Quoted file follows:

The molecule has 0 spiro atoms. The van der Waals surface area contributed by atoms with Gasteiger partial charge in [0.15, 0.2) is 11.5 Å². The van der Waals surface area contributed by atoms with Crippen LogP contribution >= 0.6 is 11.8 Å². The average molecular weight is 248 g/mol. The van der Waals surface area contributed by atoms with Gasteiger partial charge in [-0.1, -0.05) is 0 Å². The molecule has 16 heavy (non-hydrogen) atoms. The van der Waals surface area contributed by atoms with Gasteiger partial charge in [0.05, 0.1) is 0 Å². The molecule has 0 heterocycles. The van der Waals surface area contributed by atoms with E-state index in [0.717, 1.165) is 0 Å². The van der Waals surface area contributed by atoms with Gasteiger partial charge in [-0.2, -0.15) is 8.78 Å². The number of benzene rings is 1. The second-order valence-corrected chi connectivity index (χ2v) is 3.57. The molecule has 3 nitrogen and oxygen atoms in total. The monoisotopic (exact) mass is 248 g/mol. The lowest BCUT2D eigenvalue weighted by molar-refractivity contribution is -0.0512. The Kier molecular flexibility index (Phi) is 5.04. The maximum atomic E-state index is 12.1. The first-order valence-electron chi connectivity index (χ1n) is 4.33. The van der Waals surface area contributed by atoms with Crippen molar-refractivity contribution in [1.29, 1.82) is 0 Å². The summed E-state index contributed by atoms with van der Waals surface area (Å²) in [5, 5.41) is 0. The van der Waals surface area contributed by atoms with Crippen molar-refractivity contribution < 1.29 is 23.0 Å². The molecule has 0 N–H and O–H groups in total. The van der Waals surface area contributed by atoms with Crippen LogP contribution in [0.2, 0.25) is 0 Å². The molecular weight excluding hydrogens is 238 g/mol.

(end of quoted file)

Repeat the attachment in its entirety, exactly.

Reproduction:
The molecule has 0 spiro atoms. The van der Waals surface area contributed by atoms with Gasteiger partial charge in [0.15, 0.2) is 11.5 Å². The van der Waals surface area contributed by atoms with Crippen LogP contribution >= 0.6 is 11.8 Å². The average molecular weight is 248 g/mol. The van der Waals surface area contributed by atoms with Gasteiger partial charge in [-0.1, -0.05) is 0 Å². The molecule has 16 heavy (non-hydrogen) atoms. The van der Waals surface area contributed by atoms with Gasteiger partial charge in [0.05, 0.1) is 0 Å². The molecule has 0 heterocycles. The van der Waals surface area contributed by atoms with E-state index in [0.717, 1.165) is 0 Å². The van der Waals surface area contributed by atoms with Gasteiger partial charge in [-0.2, -0.15) is 8.78 Å². The number of benzene rings is 1. The second-order valence-corrected chi connectivity index (χ2v) is 3.57. The molecule has 3 nitrogen and oxygen atoms in total. The monoisotopic (exact) mass is 248 g/mol. The lowest BCUT2D eigenvalue weighted by molar-refractivity contribution is -0.0512. The Kier molecular flexibility index (Phi) is 5.04. The maximum atomic E-state index is 12.1. The first-order valence-electron chi connectivity index (χ1n) is 4.33. The van der Waals surface area contributed by atoms with Crippen molar-refractivity contribution in [1.29, 1.82) is 0 Å². The summed E-state index contributed by atoms with van der Waals surface area (Å²) in [5, 5.41) is 0. The van der Waals surface area contributed by atoms with Crippen molar-refractivity contribution < 1.29 is 23.0 Å². The molecule has 0 N–H and O–H groups in total. The van der Waals surface area contributed by atoms with Crippen LogP contribution in [0.2, 0.25) is 0 Å². The molecular weight excluding hydrogens is 238 g/mol.